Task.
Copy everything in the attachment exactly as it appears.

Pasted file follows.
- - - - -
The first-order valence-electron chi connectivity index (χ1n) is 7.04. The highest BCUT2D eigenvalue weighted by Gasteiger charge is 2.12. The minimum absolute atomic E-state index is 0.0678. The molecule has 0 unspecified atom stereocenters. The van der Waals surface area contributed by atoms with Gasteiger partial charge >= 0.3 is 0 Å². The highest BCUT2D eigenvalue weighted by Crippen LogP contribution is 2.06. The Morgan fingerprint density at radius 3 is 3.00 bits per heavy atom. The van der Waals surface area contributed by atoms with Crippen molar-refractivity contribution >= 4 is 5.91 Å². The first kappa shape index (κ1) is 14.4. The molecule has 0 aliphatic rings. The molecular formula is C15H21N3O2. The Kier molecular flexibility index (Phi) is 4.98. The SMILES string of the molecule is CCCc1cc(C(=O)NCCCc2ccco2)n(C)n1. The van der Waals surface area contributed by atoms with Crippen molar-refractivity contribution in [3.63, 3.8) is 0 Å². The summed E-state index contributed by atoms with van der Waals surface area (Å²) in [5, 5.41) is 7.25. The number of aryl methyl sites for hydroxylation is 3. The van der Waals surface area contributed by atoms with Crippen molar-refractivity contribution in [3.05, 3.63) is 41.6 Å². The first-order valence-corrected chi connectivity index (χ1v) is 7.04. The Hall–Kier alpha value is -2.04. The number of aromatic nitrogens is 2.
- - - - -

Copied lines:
The first-order valence-electron chi connectivity index (χ1n) is 7.04. The highest BCUT2D eigenvalue weighted by Gasteiger charge is 2.12. The minimum absolute atomic E-state index is 0.0678. The molecule has 0 unspecified atom stereocenters. The van der Waals surface area contributed by atoms with Gasteiger partial charge >= 0.3 is 0 Å². The highest BCUT2D eigenvalue weighted by Crippen LogP contribution is 2.06. The Morgan fingerprint density at radius 3 is 3.00 bits per heavy atom. The van der Waals surface area contributed by atoms with Crippen molar-refractivity contribution >= 4 is 5.91 Å². The first kappa shape index (κ1) is 14.4. The molecule has 0 aliphatic rings. The molecular formula is C15H21N3O2. The Kier molecular flexibility index (Phi) is 4.98. The SMILES string of the molecule is CCCc1cc(C(=O)NCCCc2ccco2)n(C)n1. The van der Waals surface area contributed by atoms with Crippen molar-refractivity contribution in [3.63, 3.8) is 0 Å². The summed E-state index contributed by atoms with van der Waals surface area (Å²) in [5, 5.41) is 7.25. The number of aryl methyl sites for hydroxylation is 3. The van der Waals surface area contributed by atoms with Crippen molar-refractivity contribution in [3.05, 3.63) is 41.6 Å². The first-order valence-corrected chi connectivity index (χ1v) is 7.04. The Hall–Kier alpha value is -2.04. The number of aromatic nitrogens is 2.